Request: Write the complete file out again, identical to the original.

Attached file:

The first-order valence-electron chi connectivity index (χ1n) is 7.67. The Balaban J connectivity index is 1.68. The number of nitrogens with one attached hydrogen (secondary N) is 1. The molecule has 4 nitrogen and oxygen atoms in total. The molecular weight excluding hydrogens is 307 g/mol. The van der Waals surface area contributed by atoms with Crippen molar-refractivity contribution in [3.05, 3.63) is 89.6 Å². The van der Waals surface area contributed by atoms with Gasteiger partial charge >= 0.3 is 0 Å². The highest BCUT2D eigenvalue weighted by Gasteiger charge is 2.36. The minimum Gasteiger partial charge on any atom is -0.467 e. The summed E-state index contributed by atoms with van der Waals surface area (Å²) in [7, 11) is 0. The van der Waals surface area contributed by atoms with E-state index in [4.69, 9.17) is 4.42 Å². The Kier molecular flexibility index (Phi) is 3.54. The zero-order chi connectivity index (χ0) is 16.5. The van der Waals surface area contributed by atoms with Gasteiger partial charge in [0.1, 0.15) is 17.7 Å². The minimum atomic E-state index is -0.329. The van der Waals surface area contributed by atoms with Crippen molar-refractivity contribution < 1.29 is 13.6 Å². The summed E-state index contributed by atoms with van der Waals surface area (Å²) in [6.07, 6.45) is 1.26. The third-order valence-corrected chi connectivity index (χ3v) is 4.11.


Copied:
The first-order valence-electron chi connectivity index (χ1n) is 7.67. The Balaban J connectivity index is 1.68. The number of nitrogens with one attached hydrogen (secondary N) is 1. The molecule has 4 nitrogen and oxygen atoms in total. The molecular weight excluding hydrogens is 307 g/mol. The van der Waals surface area contributed by atoms with Crippen molar-refractivity contribution in [3.05, 3.63) is 89.6 Å². The van der Waals surface area contributed by atoms with Gasteiger partial charge >= 0.3 is 0 Å². The highest BCUT2D eigenvalue weighted by Gasteiger charge is 2.36. The minimum Gasteiger partial charge on any atom is -0.467 e. The summed E-state index contributed by atoms with van der Waals surface area (Å²) in [7, 11) is 0. The van der Waals surface area contributed by atoms with E-state index in [4.69, 9.17) is 4.42 Å². The Kier molecular flexibility index (Phi) is 3.54. The zero-order chi connectivity index (χ0) is 16.5. The van der Waals surface area contributed by atoms with Gasteiger partial charge in [0.1, 0.15) is 17.7 Å². The minimum atomic E-state index is -0.329. The van der Waals surface area contributed by atoms with Crippen molar-refractivity contribution < 1.29 is 13.6 Å². The summed E-state index contributed by atoms with van der Waals surface area (Å²) in [6.07, 6.45) is 1.26. The third-order valence-corrected chi connectivity index (χ3v) is 4.11.